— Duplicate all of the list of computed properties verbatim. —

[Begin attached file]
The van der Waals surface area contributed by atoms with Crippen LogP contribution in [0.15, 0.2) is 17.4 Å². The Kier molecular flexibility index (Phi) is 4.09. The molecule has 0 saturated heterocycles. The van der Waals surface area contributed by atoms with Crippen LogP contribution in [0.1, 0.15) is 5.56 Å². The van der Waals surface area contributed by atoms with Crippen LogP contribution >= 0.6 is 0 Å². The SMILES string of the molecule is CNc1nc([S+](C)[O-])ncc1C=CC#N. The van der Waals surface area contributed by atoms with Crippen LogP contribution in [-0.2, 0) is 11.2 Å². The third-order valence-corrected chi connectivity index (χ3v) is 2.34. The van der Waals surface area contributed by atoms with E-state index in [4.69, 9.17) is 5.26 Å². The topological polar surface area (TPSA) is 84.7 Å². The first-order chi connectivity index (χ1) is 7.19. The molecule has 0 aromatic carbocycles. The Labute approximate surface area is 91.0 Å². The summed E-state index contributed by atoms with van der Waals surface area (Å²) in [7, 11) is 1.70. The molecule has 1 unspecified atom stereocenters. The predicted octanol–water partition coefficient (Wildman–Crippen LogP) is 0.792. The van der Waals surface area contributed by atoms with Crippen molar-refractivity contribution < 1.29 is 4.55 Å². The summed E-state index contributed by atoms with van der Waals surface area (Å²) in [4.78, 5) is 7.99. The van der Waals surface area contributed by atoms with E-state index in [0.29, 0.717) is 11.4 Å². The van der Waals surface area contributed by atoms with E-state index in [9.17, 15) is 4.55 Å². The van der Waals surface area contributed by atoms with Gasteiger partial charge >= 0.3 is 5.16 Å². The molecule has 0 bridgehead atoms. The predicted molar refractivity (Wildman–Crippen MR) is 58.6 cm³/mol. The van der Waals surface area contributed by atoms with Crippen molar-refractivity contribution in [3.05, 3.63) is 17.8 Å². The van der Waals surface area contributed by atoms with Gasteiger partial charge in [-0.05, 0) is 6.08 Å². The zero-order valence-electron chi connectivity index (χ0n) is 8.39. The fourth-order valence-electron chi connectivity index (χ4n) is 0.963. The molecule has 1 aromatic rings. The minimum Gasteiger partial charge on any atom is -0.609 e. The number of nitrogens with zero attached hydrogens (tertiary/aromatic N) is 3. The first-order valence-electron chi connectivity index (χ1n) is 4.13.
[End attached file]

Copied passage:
The van der Waals surface area contributed by atoms with Crippen LogP contribution in [0.15, 0.2) is 17.4 Å². The Kier molecular flexibility index (Phi) is 4.09. The molecule has 0 saturated heterocycles. The van der Waals surface area contributed by atoms with Crippen LogP contribution in [0.1, 0.15) is 5.56 Å². The van der Waals surface area contributed by atoms with Crippen LogP contribution >= 0.6 is 0 Å². The SMILES string of the molecule is CNc1nc([S+](C)[O-])ncc1C=CC#N. The van der Waals surface area contributed by atoms with Crippen LogP contribution in [-0.2, 0) is 11.2 Å². The third-order valence-corrected chi connectivity index (χ3v) is 2.34. The van der Waals surface area contributed by atoms with E-state index in [4.69, 9.17) is 5.26 Å². The topological polar surface area (TPSA) is 84.7 Å². The first-order chi connectivity index (χ1) is 7.19. The molecule has 0 aromatic carbocycles. The Labute approximate surface area is 91.0 Å². The summed E-state index contributed by atoms with van der Waals surface area (Å²) in [7, 11) is 1.70. The molecule has 1 unspecified atom stereocenters. The predicted octanol–water partition coefficient (Wildman–Crippen LogP) is 0.792. The van der Waals surface area contributed by atoms with Crippen molar-refractivity contribution < 1.29 is 4.55 Å². The summed E-state index contributed by atoms with van der Waals surface area (Å²) in [4.78, 5) is 7.99. The van der Waals surface area contributed by atoms with E-state index in [0.29, 0.717) is 11.4 Å². The van der Waals surface area contributed by atoms with E-state index in [9.17, 15) is 4.55 Å². The van der Waals surface area contributed by atoms with Gasteiger partial charge >= 0.3 is 5.16 Å². The molecule has 0 bridgehead atoms. The predicted molar refractivity (Wildman–Crippen MR) is 58.6 cm³/mol. The van der Waals surface area contributed by atoms with Crippen molar-refractivity contribution in [3.05, 3.63) is 17.8 Å². The van der Waals surface area contributed by atoms with Gasteiger partial charge in [-0.05, 0) is 6.08 Å². The zero-order valence-electron chi connectivity index (χ0n) is 8.39. The fourth-order valence-electron chi connectivity index (χ4n) is 0.963. The molecule has 1 aromatic rings. The minimum Gasteiger partial charge on any atom is -0.609 e. The number of nitrogens with zero attached hydrogens (tertiary/aromatic N) is 3. The first-order valence-electron chi connectivity index (χ1n) is 4.13.